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30. April 2012
BlenderOnVita

 

This is part 2 of our series looking at getting a fully textured model from Blender to the PlayStation Vita, or at least, the simulator.

 

In part 1 we created and exported our textured model, a simple 6 sided die.  Now we are going to convert it into a format the PlayStation Suite can make use of.  To do this, we make use of a command line tool called ModelConverter. ModelConverter was installed when you installed the PSSDK.  If you haven’t already installed it, go install it now.  For details about what is installed by the SDK and where take a look at this post.  I will assume you installed to the default drive and directory, if you haven’t adjust your directories accordingly.  If you aren’t using a 64bit copy of Windows, it is Program Files instead of Program Files (X86).

 

 

ModelConverter is located at C:\Program Files (X86)\SCE\Pss\tools\ModelConverter, open a dos prompt and CD to that directory.  Now you want to run modelconverter and point it at your dae file.  I saved mine ( and associated textures ) in c:\temp, so I run “modelconverter c:\temp\box.dae”.  The results should look like:

 

image

 

( ModelConverter can handle Fbx, dae, xsi and x file formats ).

 

You have now created a new file named Box.mdx, in the same folder as your COLLADA file.  We now want to use this model in PlayStation Suite Studio.  Let’s fire it up, and create a new solution called ModelViewer.  If you don’t know how to create a project using PS Suite Studio, take a quick look at this post.  Now that we have our project, double click AppMain.cs and enter the following code (replacing whatever is there already):

 

using System; using System.Collections.Generic; using Sce.Pss.Core; using Sce.Pss.Core.Environment; using Sce.Pss.Core.Graphics; using Sce.Pss.Core.Input; using Sce.Pss.HighLevel.Model; namespace ModelViewer { public class AppMain { private static GraphicsContext graphics; private static BasicModel model; private static BasicProgram program; private static float cameraAngleX = 0.0f; private static float cameraAngleY = 0.0f; public static void Main (string[] args) { Initialize (); while (true) { SystemEvents.CheckEvents (); Update (); Render (); } } public static void Initialize () { // Set up the graphics system graphics = new GraphicsContext (); program = new BasicProgram(); model = new BasicModel("/Application/box.mdx",0); } public static void Update () { // Query gamepad for current state var gamePadData = GamePad.GetData (0); if((gamePadData.Buttons & GamePadButtons.Up) != 0) cameraAngleX += 1.1f; if((gamePadData.Buttons & GamePadButtons.Down) != 0) cameraAngleX -= 1.1f; if((gamePadData.Buttons & GamePadButtons.Left) != 0) cameraAngleY += 1.1f; if((gamePadData.Buttons & GamePadButtons.Right) != 0) cameraAngleY -= 1.1f; if(cameraAngleX < 0.0f) cameraAngleX = 360.0f; if(cameraAngleX > 360.0f) cameraAngleX = 0.0f; if(cameraAngleY < 0.0f) cameraAngleY = 360.0f; if(cameraAngleY > 360.0f) cameraAngleY = 0.0f; } public static void Render () { // Clear the screen graphics.SetClearColor (1.0f, 1.0f, 1.0f, 0.0f); graphics.Clear (); Matrix4 projectionMatrix = Matrix4.Perspective(FMath.Radians(45.0f),graphics.Screen.AspectRatio, 1.0f, 100000.0f); Matrix4 viewMatrix = Matrix4.LookAt( new Vector3(0.0f,5.0f,5.0f), new Vector3(0.0f,0.0f,0.0f), new Vector3(0.0f,1.0f,0.0f)); Vector3 litDirection = new Vector3( 0.5f, -1.0f, -1.0f ).Normalize(); Vector3 litColor = new Vector3( 1.0f, 1.0f, 1.0f ); BasicParameters parameters = program.Parameters; parameters.Enable(BasicEnableMode.Lighting, true); parameters.SetViewMatrix(ref viewMatrix); parameters.SetLightCount(1) ; parameters.SetLightDirection(0, ref litDirection); parameters.SetLightDiffuse( 0, ref litColor); parameters.SetLightSpecular(0, ref litColor); parameters.SetProjectionMatrix(ref projectionMatrix); Matrix4 world = Matrix4.RotationXyz(FMath.Radians(cameraAngleX),FMath.Radians(cameraAngleY),0.0f); graphics.SetViewport(0,0,graphics.Screen.Width,graphics.Screen.Height ); graphics.Enable(EnableMode.Blend); graphics.Enable(EnableMode.CullFace) ; graphics.SetCullFace(CullFaceMode.Back, CullFaceDirection.Ccw) ; graphics.Enable(EnableMode.DepthTest); graphics.SetDepthFunc(DepthFuncMode.LEqual, true); model.SetWorldMatrix(ref world); model.Update(); model.Draw(graphics,program); graphics.SwapBuffers (); graphics.Disable(EnableMode.CullFace); graphics.Disable(EnableMode.DepthTest); } } }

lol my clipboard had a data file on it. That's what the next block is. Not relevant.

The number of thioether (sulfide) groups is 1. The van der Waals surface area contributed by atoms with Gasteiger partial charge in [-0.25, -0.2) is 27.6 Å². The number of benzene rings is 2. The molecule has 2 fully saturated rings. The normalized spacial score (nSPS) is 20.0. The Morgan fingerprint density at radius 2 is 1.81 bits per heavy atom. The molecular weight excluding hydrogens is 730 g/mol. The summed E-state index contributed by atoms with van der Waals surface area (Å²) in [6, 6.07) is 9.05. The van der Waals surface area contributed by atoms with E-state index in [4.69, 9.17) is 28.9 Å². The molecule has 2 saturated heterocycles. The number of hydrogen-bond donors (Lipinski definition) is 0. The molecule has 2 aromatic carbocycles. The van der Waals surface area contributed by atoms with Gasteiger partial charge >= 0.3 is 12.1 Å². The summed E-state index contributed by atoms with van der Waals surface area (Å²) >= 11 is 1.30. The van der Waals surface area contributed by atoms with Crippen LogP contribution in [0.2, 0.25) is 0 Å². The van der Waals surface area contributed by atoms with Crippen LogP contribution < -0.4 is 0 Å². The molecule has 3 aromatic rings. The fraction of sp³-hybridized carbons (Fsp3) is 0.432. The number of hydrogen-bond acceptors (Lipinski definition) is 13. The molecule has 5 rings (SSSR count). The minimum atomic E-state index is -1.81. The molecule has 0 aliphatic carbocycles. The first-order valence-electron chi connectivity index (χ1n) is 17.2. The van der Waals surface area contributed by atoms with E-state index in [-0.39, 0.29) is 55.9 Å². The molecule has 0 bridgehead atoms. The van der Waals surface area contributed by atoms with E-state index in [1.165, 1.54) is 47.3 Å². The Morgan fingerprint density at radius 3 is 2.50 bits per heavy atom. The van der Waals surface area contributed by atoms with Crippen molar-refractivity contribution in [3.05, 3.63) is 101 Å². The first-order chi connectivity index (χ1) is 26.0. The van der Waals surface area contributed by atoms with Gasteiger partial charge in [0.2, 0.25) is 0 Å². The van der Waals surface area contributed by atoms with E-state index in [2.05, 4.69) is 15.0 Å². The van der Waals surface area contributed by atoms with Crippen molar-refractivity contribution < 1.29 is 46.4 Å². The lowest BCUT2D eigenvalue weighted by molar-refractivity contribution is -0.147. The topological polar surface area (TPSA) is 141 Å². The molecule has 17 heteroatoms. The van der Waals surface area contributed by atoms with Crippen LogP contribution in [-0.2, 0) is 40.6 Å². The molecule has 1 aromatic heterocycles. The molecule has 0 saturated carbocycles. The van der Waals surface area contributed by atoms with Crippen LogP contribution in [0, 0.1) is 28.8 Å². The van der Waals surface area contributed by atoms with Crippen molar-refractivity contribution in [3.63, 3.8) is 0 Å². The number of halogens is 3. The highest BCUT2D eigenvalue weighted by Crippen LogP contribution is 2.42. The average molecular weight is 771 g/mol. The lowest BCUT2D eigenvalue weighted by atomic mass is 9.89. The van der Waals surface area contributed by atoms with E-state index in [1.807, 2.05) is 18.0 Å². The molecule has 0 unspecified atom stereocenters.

EDIT: You also need to add a reference to Sce.Pss.HighLevel.Model.  If you don’t know how to add a reference, refer to this post.

 

 

I am not going to go into a ton of detail about the code for two reasons.  One, its mostly just a stripped down version of the BasicModelSample included in the SDK and two, I am going to cover 3D in a bit more detail in a later tutorial.  So here is the ultra quick version of what’s happening.

 

In Main, we have our primary event loop, which calls Inititalize(), then simply loops forever, getting events, then calling Update() and Render().  Initialize sets up our required objects, the GraphicsContext, BasicProgram and most importantly, our BasicModel.  The parameter to the BasicModel is the file path to where our mdx file is stored ( after being imported into Studio, not on your hard drive ).  If you named your model anything other than box.dae, you need to change it here!

 

Next up is Update(), which is called once per frame before drawing.  All I am doing here is checking the status of the gamepad ( not the analog pads ) and if it is up or down, I set the cameraAngleX variable to increment or decrement 1.1 degrees in that direction.  I do the same thing then for left and right, this time updating the variable cameraAngleY.  Finally I make sure that we aren’t trying to rotate more than 360 degrees, or less than 0 degree.  For more details on handling input, see here.

 

Next we come to Render, which is responsible for drawing the frame to the screen.  First we set up the required viewing matrixes for our screen, create a light and a BasicParameters object that is going to tell our renderer how to render ( via program ).  The lighting details are part of this parameters object, as are our view and projection matrix.  Next we set up our world matrix, representing “our” or more accurately “our camera’s” location in the world, by transforming it relative to our rotation values we set with earlier in update. This effectively rotates the camera relative to our two rotation variables.